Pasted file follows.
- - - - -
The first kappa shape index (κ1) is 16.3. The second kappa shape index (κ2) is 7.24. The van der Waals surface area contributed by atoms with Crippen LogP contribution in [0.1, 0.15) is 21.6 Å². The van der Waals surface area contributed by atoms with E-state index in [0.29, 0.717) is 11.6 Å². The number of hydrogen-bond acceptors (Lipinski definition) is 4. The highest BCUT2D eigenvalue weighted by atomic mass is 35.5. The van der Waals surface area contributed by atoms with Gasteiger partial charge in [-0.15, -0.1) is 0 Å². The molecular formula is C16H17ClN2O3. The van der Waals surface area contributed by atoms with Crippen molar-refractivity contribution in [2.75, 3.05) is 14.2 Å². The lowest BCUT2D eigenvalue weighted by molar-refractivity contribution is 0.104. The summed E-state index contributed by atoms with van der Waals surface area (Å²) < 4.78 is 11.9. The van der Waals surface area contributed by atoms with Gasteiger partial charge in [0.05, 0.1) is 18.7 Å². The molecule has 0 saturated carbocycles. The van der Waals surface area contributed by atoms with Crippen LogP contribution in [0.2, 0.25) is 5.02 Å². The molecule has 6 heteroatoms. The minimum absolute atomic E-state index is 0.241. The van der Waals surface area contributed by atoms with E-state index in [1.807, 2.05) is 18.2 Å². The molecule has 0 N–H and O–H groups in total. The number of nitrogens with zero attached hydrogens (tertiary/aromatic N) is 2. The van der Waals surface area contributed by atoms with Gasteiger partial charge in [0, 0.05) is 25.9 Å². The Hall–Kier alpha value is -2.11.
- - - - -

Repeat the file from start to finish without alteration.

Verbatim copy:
The first kappa shape index (κ1) is 16.3. The second kappa shape index (κ2) is 7.24. The van der Waals surface area contributed by atoms with Crippen LogP contribution in [0.1, 0.15) is 21.6 Å². The van der Waals surface area contributed by atoms with E-state index in [0.29, 0.717) is 11.6 Å². The number of hydrogen-bond acceptors (Lipinski definition) is 4. The highest BCUT2D eigenvalue weighted by atomic mass is 35.5. The van der Waals surface area contributed by atoms with Gasteiger partial charge in [-0.15, -0.1) is 0 Å². The molecular formula is C16H17ClN2O3. The van der Waals surface area contributed by atoms with Crippen molar-refractivity contribution in [2.75, 3.05) is 14.2 Å². The lowest BCUT2D eigenvalue weighted by molar-refractivity contribution is 0.104. The summed E-state index contributed by atoms with van der Waals surface area (Å²) < 4.78 is 11.9. The van der Waals surface area contributed by atoms with Gasteiger partial charge in [0.05, 0.1) is 18.7 Å². The molecule has 0 saturated carbocycles. The van der Waals surface area contributed by atoms with Crippen LogP contribution in [0.2, 0.25) is 5.02 Å². The molecule has 6 heteroatoms. The minimum absolute atomic E-state index is 0.241. The van der Waals surface area contributed by atoms with E-state index in [1.807, 2.05) is 18.2 Å². The molecule has 0 N–H and O–H groups in total. The number of nitrogens with zero attached hydrogens (tertiary/aromatic N) is 2. The van der Waals surface area contributed by atoms with Gasteiger partial charge in [0, 0.05) is 25.9 Å². The Hall–Kier alpha value is -2.11.